In high school ultimate, and even at some levels of college play, windy conditions can serve to be disastrous for teams. Once the winds hit 20mph+, game play changes dramatically and the opposing team usually puts on a zone or some sort of “poachy set”. No matter how hard you may have worked at practice, if you haven’t had experience playing in strong wind, you are going to struggle. One key recommendation that I would make for high school teams is to dedicate one or two throwers on your team to become specialists in overhead throws. This includes both hammers and scoobers. The easiest way to break a zone in wind is by throwing it right over the cup to a teammate who is uncovered. You don’t need everyone on your team to be able to do it, but having one or two individuals with the capability will give your team the significant upper hand when mother-nature decides to let loose on tournament day. Make sure to practice these overhead throws in wind, as windy conditions is when you will be using them the most!
For those of you who haven’t had a chance to check out Brodie Smith’s instructional videos, I really encourage you to take a look. Sometimes there is no better way than watching someone else throw to learn how to do it yourself. Brodie has posted a series of four videos thus far: throwing a backhand, throwing a forehand, hucking a backhand, hucking a forehand. He talks you through the motions, and even slows down footage for you to get a better look and exactly what he is doing. Brodie played the University of Florida for 5 years. He most recently led his team to a College National Champion in 2010 prior to graduating last spring. I have inserted his first video, “How to Throw a Backhand”, below. To check out the rest of his videos, head to http://www.youtube.com/user/brodiesmith21 – p/u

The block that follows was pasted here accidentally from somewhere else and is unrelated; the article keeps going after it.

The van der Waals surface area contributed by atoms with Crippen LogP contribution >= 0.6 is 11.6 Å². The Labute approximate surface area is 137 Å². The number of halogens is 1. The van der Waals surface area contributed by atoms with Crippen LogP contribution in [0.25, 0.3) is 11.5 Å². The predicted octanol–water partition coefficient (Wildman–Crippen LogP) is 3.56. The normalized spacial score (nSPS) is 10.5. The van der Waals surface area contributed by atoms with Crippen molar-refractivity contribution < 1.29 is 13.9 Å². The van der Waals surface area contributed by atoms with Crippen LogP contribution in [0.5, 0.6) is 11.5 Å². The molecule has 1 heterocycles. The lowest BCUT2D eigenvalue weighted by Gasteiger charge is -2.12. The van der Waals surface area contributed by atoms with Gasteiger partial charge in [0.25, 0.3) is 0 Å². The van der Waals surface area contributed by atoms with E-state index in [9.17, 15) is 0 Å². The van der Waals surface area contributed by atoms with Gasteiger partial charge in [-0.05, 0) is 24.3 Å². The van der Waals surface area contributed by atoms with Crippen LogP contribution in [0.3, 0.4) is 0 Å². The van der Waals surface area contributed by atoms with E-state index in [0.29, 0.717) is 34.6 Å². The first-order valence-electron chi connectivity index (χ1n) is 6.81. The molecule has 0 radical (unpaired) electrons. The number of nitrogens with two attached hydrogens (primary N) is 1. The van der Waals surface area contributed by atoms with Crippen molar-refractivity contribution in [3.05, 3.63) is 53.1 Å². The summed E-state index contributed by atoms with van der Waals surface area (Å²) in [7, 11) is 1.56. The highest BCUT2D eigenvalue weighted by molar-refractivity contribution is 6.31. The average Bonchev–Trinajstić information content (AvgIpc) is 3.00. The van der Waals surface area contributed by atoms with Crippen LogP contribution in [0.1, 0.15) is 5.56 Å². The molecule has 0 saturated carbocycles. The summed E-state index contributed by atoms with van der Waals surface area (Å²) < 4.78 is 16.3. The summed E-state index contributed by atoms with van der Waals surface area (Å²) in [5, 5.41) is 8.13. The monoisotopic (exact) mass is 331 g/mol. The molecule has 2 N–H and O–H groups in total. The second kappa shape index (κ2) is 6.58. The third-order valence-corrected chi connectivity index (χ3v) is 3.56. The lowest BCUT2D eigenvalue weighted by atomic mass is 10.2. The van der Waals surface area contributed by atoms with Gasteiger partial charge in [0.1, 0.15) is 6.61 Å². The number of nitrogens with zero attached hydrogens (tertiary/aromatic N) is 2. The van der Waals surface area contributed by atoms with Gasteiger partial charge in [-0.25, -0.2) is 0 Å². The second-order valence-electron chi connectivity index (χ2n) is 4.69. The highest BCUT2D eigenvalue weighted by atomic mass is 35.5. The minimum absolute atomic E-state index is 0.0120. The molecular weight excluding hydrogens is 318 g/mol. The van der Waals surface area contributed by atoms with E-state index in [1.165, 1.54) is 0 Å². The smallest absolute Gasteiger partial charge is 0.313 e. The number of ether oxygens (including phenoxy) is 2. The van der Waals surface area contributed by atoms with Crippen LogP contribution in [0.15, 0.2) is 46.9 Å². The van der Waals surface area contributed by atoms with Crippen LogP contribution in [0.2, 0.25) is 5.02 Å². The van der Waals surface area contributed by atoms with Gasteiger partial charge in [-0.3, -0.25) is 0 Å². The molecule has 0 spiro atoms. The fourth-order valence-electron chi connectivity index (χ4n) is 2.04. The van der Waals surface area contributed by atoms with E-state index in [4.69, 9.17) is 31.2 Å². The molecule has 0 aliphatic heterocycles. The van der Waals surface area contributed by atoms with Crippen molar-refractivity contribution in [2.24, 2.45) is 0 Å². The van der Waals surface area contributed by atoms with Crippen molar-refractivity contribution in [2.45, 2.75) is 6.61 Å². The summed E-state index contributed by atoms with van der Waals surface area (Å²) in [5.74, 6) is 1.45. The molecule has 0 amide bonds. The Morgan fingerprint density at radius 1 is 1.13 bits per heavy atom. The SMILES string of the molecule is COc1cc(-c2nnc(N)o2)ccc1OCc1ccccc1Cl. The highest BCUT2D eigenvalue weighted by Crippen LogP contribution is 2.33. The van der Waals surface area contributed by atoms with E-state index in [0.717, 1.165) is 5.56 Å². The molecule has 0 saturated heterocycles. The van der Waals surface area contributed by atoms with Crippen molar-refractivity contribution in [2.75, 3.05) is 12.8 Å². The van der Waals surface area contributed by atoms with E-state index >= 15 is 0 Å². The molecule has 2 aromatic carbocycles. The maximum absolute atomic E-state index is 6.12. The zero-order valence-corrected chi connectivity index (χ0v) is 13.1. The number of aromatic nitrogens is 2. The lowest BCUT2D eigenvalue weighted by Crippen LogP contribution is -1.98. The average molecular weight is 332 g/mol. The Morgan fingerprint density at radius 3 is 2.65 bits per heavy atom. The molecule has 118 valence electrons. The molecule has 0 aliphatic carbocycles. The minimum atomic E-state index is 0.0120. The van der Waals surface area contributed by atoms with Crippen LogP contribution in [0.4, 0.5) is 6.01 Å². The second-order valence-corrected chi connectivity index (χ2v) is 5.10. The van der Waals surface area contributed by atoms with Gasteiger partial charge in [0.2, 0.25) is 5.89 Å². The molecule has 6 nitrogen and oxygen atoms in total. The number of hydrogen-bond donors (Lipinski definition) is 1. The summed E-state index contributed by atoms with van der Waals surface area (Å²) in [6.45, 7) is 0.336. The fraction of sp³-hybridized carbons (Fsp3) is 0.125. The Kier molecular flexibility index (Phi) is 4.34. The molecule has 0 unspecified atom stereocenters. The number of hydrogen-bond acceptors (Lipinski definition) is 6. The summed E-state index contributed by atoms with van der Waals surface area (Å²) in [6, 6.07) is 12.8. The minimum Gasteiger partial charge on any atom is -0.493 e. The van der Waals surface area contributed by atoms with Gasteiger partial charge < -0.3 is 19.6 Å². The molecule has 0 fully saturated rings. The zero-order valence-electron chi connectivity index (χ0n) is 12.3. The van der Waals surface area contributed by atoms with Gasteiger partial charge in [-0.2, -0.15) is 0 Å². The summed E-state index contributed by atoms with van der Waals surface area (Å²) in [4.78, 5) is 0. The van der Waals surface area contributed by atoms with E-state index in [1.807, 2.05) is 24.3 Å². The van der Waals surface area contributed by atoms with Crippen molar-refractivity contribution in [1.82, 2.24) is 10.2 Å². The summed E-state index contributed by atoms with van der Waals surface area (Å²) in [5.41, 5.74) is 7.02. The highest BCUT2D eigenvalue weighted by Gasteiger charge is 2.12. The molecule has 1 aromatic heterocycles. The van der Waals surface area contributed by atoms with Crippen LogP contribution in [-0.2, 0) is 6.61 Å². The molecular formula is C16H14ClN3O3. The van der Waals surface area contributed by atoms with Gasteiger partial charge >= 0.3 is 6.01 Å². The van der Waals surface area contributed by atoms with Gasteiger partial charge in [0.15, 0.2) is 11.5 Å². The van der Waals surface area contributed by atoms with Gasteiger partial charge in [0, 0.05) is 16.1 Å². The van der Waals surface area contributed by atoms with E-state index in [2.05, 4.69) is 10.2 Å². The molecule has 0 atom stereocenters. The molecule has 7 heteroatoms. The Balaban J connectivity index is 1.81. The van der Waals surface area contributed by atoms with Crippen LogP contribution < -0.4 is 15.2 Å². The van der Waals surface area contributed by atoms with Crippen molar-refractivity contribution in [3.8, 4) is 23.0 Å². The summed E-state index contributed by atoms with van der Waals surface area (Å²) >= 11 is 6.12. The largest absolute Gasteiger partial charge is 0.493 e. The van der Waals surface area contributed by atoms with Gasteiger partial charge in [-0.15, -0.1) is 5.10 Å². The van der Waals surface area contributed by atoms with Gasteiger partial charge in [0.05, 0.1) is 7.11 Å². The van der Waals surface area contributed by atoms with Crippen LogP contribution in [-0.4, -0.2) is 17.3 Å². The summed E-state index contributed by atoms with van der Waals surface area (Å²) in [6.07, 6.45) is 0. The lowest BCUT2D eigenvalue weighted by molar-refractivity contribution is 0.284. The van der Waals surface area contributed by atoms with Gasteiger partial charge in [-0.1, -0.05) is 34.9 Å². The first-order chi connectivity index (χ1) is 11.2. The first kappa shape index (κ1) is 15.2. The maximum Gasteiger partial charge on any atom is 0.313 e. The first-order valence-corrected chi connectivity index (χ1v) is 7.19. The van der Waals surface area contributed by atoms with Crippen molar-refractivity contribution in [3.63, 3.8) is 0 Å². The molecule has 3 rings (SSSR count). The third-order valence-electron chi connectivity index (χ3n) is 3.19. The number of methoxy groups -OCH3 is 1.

Of course cleats are a vital piece of equipment needed to play Ultimate, but often times the benefit received from a quality pair of socks is overlooked. There is nothing worse than waking up Sunday morning of a tournament with an awful blister or a spot of raw skin on your feet/toe that makes it that much harder to play at 100% in bracket play when it counts. Players invest a lot of time and effort into preparing for tournaments, and the idea of your feet keeping you from being able to push hard through Sunday’s games is the worst possible scenario.